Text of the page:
The miles felt good and I cheered for everyone I could - seriously smiling and feeling so happy while I ran. Maybe it was those 10 days off, but I had the biggest runners high from the very beginning and just had SO MUCH FUN every mile that I ran of this race. I talked to people, told everyone I passed they were doing great, said thank you to every police officer, and interacted with the few people who were out cheering and riling up the crowds for the other runners. It was seriously so much fun. This picture is how I was the entire 8 miles, I swear.

When I was about 4.5 miles in, I saw my coach, whose name is Jerome, up ahead, and another coach Adam, riding his bike alongside him. I knew I was going to catch up and felt bad because Jerome was just not having his best day and I know how hard that can be. I have only been working with him for 1.5 months so was unsure how to motivate or cheer for him, since it is usually the other way around! When I caught up, I stopped and walked with him a little and chatted about the day. Again, he was concerned about asking how I was doing and my hip, teasing me that he'd told me not to catch up to him. Adam and Jerome encouraged me to keep going if I was feeling okay and introduced me to one of their other friends who was out on the course running his first marathon. I ran with their friend for a little too but when he started walking as well, I kept going. My body is not too good at stopping and starting so I didn't want to mess anything up when I was feeling so good running with no pain.

The hills came and went and were really nothing too challenging given what I am used to running in Atlanta. When I got towards the end, I started to see some of the other people that I knew who had run the half marathon who were now out on the course cheering. It was fun to have people out supporting and one of the guys ran with me for a little bit in his flips flops and then I paused to take a selfie with him before continuing to the finish.

With about a quarter of a mile or so left, I saw Janet, who jumped in and ran towards the finish with me. We saw a few more people that we knew and I was still just feeling the happiest ever and loved having Janet with me. She asked how I was doing and I said I felt great - although when she asked if I wanted to sprint to the finish, I told her definitely not. Again - my only goal here was to not get hurt and was not trying to do anything crazy by pushing it in that last leg of the race.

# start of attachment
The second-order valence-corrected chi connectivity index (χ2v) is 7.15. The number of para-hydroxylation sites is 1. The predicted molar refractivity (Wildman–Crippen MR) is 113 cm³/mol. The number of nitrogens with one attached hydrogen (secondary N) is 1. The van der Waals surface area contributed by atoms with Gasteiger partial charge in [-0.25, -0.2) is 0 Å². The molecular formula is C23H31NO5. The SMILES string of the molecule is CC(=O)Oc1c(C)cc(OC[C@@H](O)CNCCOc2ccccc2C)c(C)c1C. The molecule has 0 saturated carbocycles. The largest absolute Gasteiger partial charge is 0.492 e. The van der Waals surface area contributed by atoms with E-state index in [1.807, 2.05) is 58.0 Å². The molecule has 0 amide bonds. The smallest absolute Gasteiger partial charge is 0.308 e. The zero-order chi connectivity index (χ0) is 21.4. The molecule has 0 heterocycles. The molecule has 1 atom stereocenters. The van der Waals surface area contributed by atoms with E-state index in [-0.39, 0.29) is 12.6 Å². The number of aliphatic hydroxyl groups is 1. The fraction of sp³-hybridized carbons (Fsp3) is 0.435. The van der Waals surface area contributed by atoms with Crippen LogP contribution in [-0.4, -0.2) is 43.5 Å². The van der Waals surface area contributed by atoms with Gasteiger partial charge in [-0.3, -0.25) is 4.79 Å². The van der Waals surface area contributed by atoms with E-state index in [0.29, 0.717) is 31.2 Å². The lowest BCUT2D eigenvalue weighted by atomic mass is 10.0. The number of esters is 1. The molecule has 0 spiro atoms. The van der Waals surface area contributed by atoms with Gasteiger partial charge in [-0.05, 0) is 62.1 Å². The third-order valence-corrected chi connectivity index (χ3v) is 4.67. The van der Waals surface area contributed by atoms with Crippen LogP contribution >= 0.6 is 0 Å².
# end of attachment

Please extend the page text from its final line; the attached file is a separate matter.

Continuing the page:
India, Robyn, and Brick were all waiting for us at the finish. So once we got there, we all reunited and hung around a bit at the end of the race before getting ready to leave.  We had finished the marathon relay in about 4:29, which was exactly in line with what we expected. I think it goes to show how experienced we are at this stuff at this point that we were all able to predict our paces so exactly and run to that exact pace.  We all were pretty exact to what we had mapped out/planned the night before, almost down to the minute!  I was super proud of my team and so happy that this marathon relay weekend had come together as it had, after Brick and I originally schemed about it back in November on my couch one afternoon. Sometimes it is hard to coordinate things and get people organized but this had worked out so well.

After we hung around the finish for a bit, saw Jerome finish, and checked in with those friends at the end, we head back to our hotel room to shower and check out.  Before driving back, we stopped for a delicious brunch and then made our way back to Atlanta.

Personally, this race wasn't any sort of record breaking pace or anything like that but I was really proud of myself. First off, I cannot reiterate enough how happy I felt to be running every one of those miles during the race. It just felt great and I had so much fun. It reminded me a bit about when I ran the San Francisco Half Marathon with my friend Allie in 2015 where the race wasn't really about me or my pace, it was about other people and sharing the joy of running. I think that's what made it so special for me... it wasn't a race to PR or push myself. I was doing it because I love running and I love sharing it with other people.

My mile splits were: 9:27/9:36/9:39/9:32/10:32/9:29/9:44/9:40/9:36

The splits are super consistent even with the hills and the miles where the pace is a bit longer is when I stopped to walk with others or paused to say hello. I loved this and would definitely do the marathon relay again in the future!